As focused as we are on cyclesport, it should not be forgotten that the invention of the bicycle was aimed at solving transportation problems, albeit rapidly turning into a recreational and competitive device. The UK’s Dave Walker has followed up his 2017 book of cartoons about road cycling “The Cycling Cartoonist” with a new volume with more of a transportation and environmental focus, with charm and educational value.
“From A to B: A Cartoon Guide to Getting Around By Bike” is pretty much as its title suggests. The bicycle can serve as an inexpensive and efficient means of transport. The author, whose cartoons have been published in The Guardian and Cycling UK among other other publications, writes in the introduction: “If you are interested in the sport and racing side of cycling you will most certainly still enjoy this book. We just ask that you conduct your racing on an upright Dutch bicycle for the duration.” He continues by indicating “Subjects That May Not Receive a Huge Amount of Attention,” avoiding, thankfully, “dogmatic views about wearing a helmet,” moving to “Things That Are of Slightly Greater Interest,” such as “whether your bike is made of titanium,” to topics that he will probably explore repeatedly: “saying hello,” “finding a lovely bike for sale,” “reaching our destination safely.”
There is no question about Mr. Walker’s enthusiasm for the two-wheeled world (actually he does mention multiple or even single wheels) as the first chapter declares “Cycling is Brilliant,” and goes on to show exactly why that is, through multi-tasking (“seeing friends,” “entertainment,” “showing off your bike,” “drying hair”), or riding with friends, cycling with children, commuting, and even romance. There are lows of course, such as fixing punctures or having to motivate yourself climbing hills.
Following chapters provide information on getting started in cycling, finding a suitable bicycle and heading off on adventures, whether near or far. The cartoons are whimsical and their enormous charm is derived from their appearance as something out of Mr. Walker’s stream-of-consciousness. This is entertaining for cyclists of all levels – you will recognize yourself here and there – but actually would be encouraging to those considering taking up the activity. However, it is Chapters 5 through 9 that we head in a rather different direction.
The chapters, “Traffic: Why People Don’t Cycle,” “Safety: What Would Make Cycling Safer?,” “Objections: Complaints About Cyclists,” “Infrastructure: Safe Spaces to Ride a Bike,” and “Cycling: A Force for Good—How to Change the World (On a Bike),” fall much more under the rubric of cycling advocacy although, obviously, you can’t really ride from A to B if the roads are dangerous or there is no place to park your bike. Here Mr. Walker presents his serious case in a palatable way with his charming cartoons.
Fighting the auto-centric world is a monster of a challenge but is a worthwhile battle. As someone who lived in car mad Germany for eight years without owning a car (and I enjoy driving), I saw the different approaches taken by different jurisdictions in promoting cycling or ignoring it. The Netherlands and Denmark, usually cited as places where cycling works well, did not arrive at this condition by accident. It has taken decades of effort, and considerable money and public support, to achieve environments with reduced pedestrian and cycling fatalities, reduced air and noise pollution, improved public transportation, safe bike lanes and impressive facilities for parking and maintenance.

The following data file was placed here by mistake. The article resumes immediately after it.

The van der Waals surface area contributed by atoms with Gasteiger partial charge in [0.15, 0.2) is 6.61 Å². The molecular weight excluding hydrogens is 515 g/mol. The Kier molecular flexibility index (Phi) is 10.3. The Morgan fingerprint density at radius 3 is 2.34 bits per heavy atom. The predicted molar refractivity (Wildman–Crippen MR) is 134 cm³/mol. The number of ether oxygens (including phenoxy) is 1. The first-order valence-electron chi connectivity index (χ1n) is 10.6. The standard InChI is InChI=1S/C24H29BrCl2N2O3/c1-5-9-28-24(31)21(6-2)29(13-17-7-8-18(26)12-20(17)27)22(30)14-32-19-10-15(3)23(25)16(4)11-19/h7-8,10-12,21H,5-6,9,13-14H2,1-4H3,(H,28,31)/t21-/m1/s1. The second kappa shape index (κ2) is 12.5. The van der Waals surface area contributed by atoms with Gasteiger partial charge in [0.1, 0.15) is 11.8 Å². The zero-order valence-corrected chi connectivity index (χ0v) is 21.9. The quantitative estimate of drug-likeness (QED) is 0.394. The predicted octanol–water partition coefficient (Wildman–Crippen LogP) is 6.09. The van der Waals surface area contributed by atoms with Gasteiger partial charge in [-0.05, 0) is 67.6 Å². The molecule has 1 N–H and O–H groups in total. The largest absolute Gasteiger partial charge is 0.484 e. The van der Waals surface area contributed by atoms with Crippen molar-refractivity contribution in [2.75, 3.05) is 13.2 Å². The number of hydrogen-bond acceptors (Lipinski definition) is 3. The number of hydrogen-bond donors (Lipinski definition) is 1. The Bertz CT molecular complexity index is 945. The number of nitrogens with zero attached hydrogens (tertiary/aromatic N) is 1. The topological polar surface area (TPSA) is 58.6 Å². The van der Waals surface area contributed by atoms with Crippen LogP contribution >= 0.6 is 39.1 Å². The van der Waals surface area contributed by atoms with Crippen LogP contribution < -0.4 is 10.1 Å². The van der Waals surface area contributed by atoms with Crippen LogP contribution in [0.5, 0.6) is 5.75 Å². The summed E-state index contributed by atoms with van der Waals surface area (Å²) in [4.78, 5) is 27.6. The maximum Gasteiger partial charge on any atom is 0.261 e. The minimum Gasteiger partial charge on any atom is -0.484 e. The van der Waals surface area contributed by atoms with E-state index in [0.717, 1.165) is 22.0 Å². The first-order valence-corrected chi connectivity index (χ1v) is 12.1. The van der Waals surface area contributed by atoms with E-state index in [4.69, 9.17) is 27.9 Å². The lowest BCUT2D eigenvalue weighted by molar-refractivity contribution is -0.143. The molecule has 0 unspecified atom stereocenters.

The author (artist?) makes the excellent case of why bicycles can benefit us all without being sanctimonious in any way. All cyclists will recognize the things he highlights, such as infrastructure problems like potholes, poorly maintained bike paths, and (as is the case here in Ottawa, Ontario) “multi-user paths” that put everyone at risk. One can only applaud the idea that perhaps cyclists should design bike routes! However, it is interesting to note that in Canada reduced automobile traffic and the extension of “emergency” closures of roads for cycling has not resulted in an improved fatality rate since the pandemic began.
“From A to B” raises many points that should be matters for public discussion. The livability of urban and suburban areas in North America is hampered by the model, developed after World War II, of development that is not only car-centric but simply could not function in any other way. New housing developments sprawl across the landscape everywhere, inefficient and unattractive, but as we have seen in some areas in Europe this does not have to be the case. Mr. Walker, whose cheerful drawings clearly reveal his optimism, points out that the world would be a much better place if we could all ride easily from A to B, in safety and with pleasure, and, well, no argument can be made against that. A lovely book but a thought-provoking one as well.
“From A to B: A Cartoon Guide to Getting Around by Bike”
by Dave Walker
128 pp., illustrated, hardcover
Bloomsbury Sport, London, 2021
Recommended Price: US$18.00/GBP 12.99
# “From A to B: A Cartoon Guide to Getting Around by Bike” by Dave Walker is available from AMAZON.COM. #